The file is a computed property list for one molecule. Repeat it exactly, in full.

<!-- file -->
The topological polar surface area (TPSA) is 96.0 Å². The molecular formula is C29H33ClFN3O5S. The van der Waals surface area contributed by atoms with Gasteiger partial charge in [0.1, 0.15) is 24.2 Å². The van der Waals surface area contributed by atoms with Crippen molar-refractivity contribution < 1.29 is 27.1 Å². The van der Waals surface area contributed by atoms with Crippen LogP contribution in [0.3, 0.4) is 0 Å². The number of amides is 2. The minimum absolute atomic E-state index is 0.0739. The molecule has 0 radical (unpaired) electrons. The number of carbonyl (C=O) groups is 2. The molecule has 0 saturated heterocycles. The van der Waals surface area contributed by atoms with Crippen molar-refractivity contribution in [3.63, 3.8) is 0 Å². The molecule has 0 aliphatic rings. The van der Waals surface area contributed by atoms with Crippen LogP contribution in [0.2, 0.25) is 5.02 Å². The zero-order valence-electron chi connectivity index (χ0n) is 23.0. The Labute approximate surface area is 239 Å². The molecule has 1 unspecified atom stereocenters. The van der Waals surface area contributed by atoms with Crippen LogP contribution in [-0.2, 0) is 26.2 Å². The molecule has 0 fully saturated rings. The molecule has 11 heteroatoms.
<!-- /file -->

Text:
The topological polar surface area (TPSA) is 96.0 Å². The molecular formula is C29H33ClFN3O5S. The van der Waals surface area contributed by atoms with Gasteiger partial charge in [0.1, 0.15) is 24.2 Å². The van der Waals surface area contributed by atoms with Crippen molar-refractivity contribution < 1.29 is 27.1 Å². The van der Waals surface area contributed by atoms with Crippen LogP contribution in [0.3, 0.4) is 0 Å². The number of amides is 2. The minimum absolute atomic E-state index is 0.0739. The molecule has 0 radical (unpaired) electrons. The number of carbonyl (C=O) groups is 2. The molecule has 0 saturated heterocycles. The van der Waals surface area contributed by atoms with Crippen molar-refractivity contribution in [3.63, 3.8) is 0 Å². The molecule has 0 aliphatic rings. The van der Waals surface area contributed by atoms with Crippen LogP contribution in [0.2, 0.25) is 5.02 Å². The zero-order valence-electron chi connectivity index (χ0n) is 23.0. The Labute approximate surface area is 239 Å². The molecule has 1 unspecified atom stereocenters. The van der Waals surface area contributed by atoms with Crippen LogP contribution in [-0.2, 0) is 26.2 Å². The molecule has 0 fully saturated rings. The molecule has 11 heteroatoms.